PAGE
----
Guest Blog by Rupal Karia, Head of Public and Private Sector at Fujitsu UK & Ireland
If you had to pick the one word synonymous with the 21st century, ‘change’ would be it. And it is a change that has been driven significantly by technology. But what’s important to note here is that there’s no sign of this slowing down.
As digital transformation continues to gather speed, this pace of change is set to increase within the next decade. Fortunately, it is a change that consumers and businesses are excited about, with half of the UK public and 72% of business leaders saying they are excited by the way tech is changing British life.
While the outlook is vastly positive, there is a note of caution for technology providers: particularly when it comes to the implications that emerging technology is likely to have on jobs.
Take the latest news that more than six million workers in the UK fear being replaced by machines as a prime example of this.
But, instead of looking at how technologies can reduce jobs, we should be looking at how they make way for employees to spend more times focusing on their ‘customers’, ‘clients’ or ‘patients’. Doing this will allow them to better provide a more human approach to their job.
The ‘AI doctor’ is a perfect example of where the blurring lines between technology and people are taking place: AI doctors give human doctors more time to focus on those more complicated cases, whilst the technology can be prioritised to focus on general health issues which can be more easily managed.
The creation of new jobs
A digital-first nation has meant that a huge amount of jobs are being – and will be created – in lieu of those that are at risk of disappearing.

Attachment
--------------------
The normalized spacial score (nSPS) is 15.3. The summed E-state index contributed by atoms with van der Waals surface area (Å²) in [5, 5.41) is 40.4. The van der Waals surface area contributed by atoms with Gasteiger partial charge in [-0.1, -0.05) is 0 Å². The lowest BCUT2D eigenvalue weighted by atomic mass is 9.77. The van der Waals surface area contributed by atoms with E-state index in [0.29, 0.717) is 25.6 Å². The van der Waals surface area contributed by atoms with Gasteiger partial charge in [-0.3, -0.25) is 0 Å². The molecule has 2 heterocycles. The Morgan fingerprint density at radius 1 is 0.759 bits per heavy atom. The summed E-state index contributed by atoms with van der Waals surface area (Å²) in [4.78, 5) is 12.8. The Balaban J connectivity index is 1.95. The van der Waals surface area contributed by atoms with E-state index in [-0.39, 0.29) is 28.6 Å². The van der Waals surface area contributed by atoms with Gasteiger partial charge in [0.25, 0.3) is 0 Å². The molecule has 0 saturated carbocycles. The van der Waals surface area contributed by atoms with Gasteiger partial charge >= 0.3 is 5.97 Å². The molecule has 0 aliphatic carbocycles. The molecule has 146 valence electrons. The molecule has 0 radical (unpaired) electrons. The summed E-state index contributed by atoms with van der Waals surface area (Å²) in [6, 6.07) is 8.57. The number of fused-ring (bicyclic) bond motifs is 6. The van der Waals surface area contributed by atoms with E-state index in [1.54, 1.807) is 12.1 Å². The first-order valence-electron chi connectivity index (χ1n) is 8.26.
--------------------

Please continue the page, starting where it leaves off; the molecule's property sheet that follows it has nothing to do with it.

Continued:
One example of where the creation of new roles will be is in the transport industry.
Although the future of transport is notoriously difficult to predict, we are seeing a clear move towards increasingly connected and autonomous cars becoming the norm in just a few short years’ time. For one, this presents an exciting challenge for the future of motorways.
If you are a driver, I’m sure you’ll be familiar with those frustrating moments where you’re sat in choc-o-block traffic, whilst the lanes going in the opposite direction are completely empty.
In the future, we expect to see a massive shift in how this is managed. For example, if a huge amount of traffic is coming into London on a Monday morning at 7am, transport operators will be able to allocate more lanes to that direction, than for those leaving London, helping to ensure traffic is better distributed and more efficiently run.
But where do people come into this? Well, you are going to need people in real-time to manage this demand, ensuring that the transition between switching lanes is smooth.
A prosperous economy
For the nation to remain competitive, it is vital that new jobs are created which will help make a better society. Emerging technologies such as AI and driverless cars are completely transforming Britain. But for these changes to remain positive, there is an urgent need for technology companies to take responsibility and ensure innovation is helping all people from all corners of the UK.
In our latest report this notion was strongly echoed by the general public: where advances in technology do displace jobs, almost two-thirds (60 percent) believe technology companies are responsible for reskilling displaced workers.
This might be through partnerships with education institutions to ensure graduates are equipped with the right skills for the workplace or for those already in their career; this could be continuous internal training programmes that give employees the opportunity to keep their skillset up-to-date and relevant.
If we are to ensure the UK lives up to its digital potential, it is not just the responsibility of the government to educate the public and help them on this journey; the tech sector and UK companies should join forces with the government to ensure the UK remains a global leader in an increasingly digital world.